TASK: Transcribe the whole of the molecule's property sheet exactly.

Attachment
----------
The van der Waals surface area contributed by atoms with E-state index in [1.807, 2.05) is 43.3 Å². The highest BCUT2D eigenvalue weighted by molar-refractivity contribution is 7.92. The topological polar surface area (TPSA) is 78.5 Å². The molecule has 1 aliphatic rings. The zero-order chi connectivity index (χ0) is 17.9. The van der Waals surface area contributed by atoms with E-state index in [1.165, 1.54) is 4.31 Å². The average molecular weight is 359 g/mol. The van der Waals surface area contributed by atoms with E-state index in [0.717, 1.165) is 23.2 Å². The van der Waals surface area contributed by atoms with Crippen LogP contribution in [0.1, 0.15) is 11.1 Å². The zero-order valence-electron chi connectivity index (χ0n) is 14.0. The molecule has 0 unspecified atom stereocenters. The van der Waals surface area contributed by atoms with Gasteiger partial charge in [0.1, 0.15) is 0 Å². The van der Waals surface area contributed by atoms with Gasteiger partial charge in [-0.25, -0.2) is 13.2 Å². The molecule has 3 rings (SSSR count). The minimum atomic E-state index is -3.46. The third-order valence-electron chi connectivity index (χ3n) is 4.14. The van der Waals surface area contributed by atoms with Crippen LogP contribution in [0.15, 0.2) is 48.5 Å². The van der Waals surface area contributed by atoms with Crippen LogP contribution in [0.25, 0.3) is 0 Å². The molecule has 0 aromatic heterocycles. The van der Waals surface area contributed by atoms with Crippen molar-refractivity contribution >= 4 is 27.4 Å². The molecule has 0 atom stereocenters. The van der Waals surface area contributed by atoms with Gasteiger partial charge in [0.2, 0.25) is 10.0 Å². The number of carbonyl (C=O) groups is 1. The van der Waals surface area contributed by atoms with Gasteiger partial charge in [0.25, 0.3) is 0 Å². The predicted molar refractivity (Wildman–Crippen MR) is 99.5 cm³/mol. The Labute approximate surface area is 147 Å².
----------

The van der Waals surface area contributed by atoms with E-state index in [1.807, 2.05) is 43.3 Å². The highest BCUT2D eigenvalue weighted by molar-refractivity contribution is 7.92. The topological polar surface area (TPSA) is 78.5 Å². The molecule has 1 aliphatic rings. The zero-order chi connectivity index (χ0) is 17.9. The van der Waals surface area contributed by atoms with E-state index in [1.165, 1.54) is 4.31 Å². The average molecular weight is 359 g/mol. The van der Waals surface area contributed by atoms with E-state index in [0.717, 1.165) is 23.2 Å². The van der Waals surface area contributed by atoms with Crippen LogP contribution in [0.1, 0.15) is 11.1 Å². The zero-order valence-electron chi connectivity index (χ0n) is 14.0. The molecule has 0 unspecified atom stereocenters. The van der Waals surface area contributed by atoms with Gasteiger partial charge in [0.1, 0.15) is 0 Å². The van der Waals surface area contributed by atoms with Gasteiger partial charge in [-0.25, -0.2) is 13.2 Å². The molecule has 3 rings (SSSR count). The minimum atomic E-state index is -3.46. The third-order valence-electron chi connectivity index (χ3n) is 4.14. The van der Waals surface area contributed by atoms with Crippen LogP contribution in [0.15, 0.2) is 48.5 Å². The van der Waals surface area contributed by atoms with Crippen LogP contribution in [0.25, 0.3) is 0 Å². The molecule has 0 aromatic heterocycles. The van der Waals surface area contributed by atoms with Crippen molar-refractivity contribution >= 4 is 27.4 Å². The molecule has 0 atom stereocenters. The van der Waals surface area contributed by atoms with Gasteiger partial charge in [0.2, 0.25) is 10.0 Å². The number of carbonyl (C=O) groups is 1. The van der Waals surface area contributed by atoms with Gasteiger partial charge in [0.25, 0.3) is 0 Å². The predicted molar refractivity (Wildman–Crippen MR) is 99.5 cm³/mol. The Labute approximate surface area is 147 Å².